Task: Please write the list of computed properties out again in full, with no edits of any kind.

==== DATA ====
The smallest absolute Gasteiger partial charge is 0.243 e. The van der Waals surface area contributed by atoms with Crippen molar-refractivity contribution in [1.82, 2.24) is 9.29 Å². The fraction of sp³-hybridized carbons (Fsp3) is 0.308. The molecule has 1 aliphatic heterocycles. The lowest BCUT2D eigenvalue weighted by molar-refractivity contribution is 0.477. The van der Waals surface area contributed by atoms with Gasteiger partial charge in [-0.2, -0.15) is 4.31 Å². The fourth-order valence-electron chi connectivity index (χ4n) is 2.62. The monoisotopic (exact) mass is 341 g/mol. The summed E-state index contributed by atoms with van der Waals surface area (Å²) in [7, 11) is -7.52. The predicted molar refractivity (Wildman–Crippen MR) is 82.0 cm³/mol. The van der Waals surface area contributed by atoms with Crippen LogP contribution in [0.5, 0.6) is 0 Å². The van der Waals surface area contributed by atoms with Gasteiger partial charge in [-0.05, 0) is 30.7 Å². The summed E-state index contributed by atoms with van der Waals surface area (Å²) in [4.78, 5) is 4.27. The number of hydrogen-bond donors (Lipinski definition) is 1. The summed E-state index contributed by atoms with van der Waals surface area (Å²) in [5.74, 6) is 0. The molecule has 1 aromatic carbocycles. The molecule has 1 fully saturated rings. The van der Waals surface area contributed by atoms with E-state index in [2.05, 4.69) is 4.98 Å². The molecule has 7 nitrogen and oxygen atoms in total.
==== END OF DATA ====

The smallest absolute Gasteiger partial charge is 0.243 e. The van der Waals surface area contributed by atoms with Crippen molar-refractivity contribution in [1.82, 2.24) is 9.29 Å². The fraction of sp³-hybridized carbons (Fsp3) is 0.308. The molecule has 1 aliphatic heterocycles. The lowest BCUT2D eigenvalue weighted by molar-refractivity contribution is 0.477. The van der Waals surface area contributed by atoms with Gasteiger partial charge in [-0.2, -0.15) is 4.31 Å². The fourth-order valence-electron chi connectivity index (χ4n) is 2.62. The monoisotopic (exact) mass is 341 g/mol. The summed E-state index contributed by atoms with van der Waals surface area (Å²) in [7, 11) is -7.52. The predicted molar refractivity (Wildman–Crippen MR) is 82.0 cm³/mol. The van der Waals surface area contributed by atoms with Crippen LogP contribution in [0.5, 0.6) is 0 Å². The van der Waals surface area contributed by atoms with Gasteiger partial charge in [-0.05, 0) is 30.7 Å². The summed E-state index contributed by atoms with van der Waals surface area (Å²) in [4.78, 5) is 4.27. The number of hydrogen-bond donors (Lipinski definition) is 1. The summed E-state index contributed by atoms with van der Waals surface area (Å²) in [5.74, 6) is 0. The molecule has 1 aromatic carbocycles. The molecule has 1 fully saturated rings. The van der Waals surface area contributed by atoms with E-state index in [2.05, 4.69) is 4.98 Å². The molecule has 7 nitrogen and oxygen atoms in total.